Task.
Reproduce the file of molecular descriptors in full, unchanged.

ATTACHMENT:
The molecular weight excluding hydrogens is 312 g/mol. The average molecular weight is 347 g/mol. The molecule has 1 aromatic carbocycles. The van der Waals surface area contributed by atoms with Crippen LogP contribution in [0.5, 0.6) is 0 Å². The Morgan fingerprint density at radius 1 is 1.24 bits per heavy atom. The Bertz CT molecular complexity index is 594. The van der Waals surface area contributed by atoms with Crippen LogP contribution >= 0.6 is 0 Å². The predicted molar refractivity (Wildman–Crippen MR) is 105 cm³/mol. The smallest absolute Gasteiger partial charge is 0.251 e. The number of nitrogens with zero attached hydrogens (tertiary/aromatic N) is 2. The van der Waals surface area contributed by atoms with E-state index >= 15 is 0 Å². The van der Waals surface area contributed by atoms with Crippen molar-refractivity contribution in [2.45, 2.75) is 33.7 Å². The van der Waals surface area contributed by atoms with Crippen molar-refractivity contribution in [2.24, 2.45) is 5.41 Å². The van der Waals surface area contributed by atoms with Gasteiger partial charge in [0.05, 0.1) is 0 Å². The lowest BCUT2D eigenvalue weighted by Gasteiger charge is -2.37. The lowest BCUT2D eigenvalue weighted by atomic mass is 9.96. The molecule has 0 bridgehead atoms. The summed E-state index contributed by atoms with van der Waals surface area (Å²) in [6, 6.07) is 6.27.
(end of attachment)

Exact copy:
The molecular weight excluding hydrogens is 312 g/mol. The average molecular weight is 347 g/mol. The molecule has 1 aromatic carbocycles. The van der Waals surface area contributed by atoms with Crippen LogP contribution in [0.5, 0.6) is 0 Å². The Morgan fingerprint density at radius 1 is 1.24 bits per heavy atom. The Bertz CT molecular complexity index is 594. The van der Waals surface area contributed by atoms with Crippen LogP contribution >= 0.6 is 0 Å². The predicted molar refractivity (Wildman–Crippen MR) is 105 cm³/mol. The smallest absolute Gasteiger partial charge is 0.251 e. The number of nitrogens with zero attached hydrogens (tertiary/aromatic N) is 2. The van der Waals surface area contributed by atoms with E-state index >= 15 is 0 Å². The van der Waals surface area contributed by atoms with Crippen molar-refractivity contribution in [2.45, 2.75) is 33.7 Å². The van der Waals surface area contributed by atoms with Crippen molar-refractivity contribution in [2.24, 2.45) is 5.41 Å². The van der Waals surface area contributed by atoms with Gasteiger partial charge in [0.05, 0.1) is 0 Å². The lowest BCUT2D eigenvalue weighted by Gasteiger charge is -2.37. The lowest BCUT2D eigenvalue weighted by atomic mass is 9.96. The molecule has 0 bridgehead atoms. The summed E-state index contributed by atoms with van der Waals surface area (Å²) in [6, 6.07) is 6.27.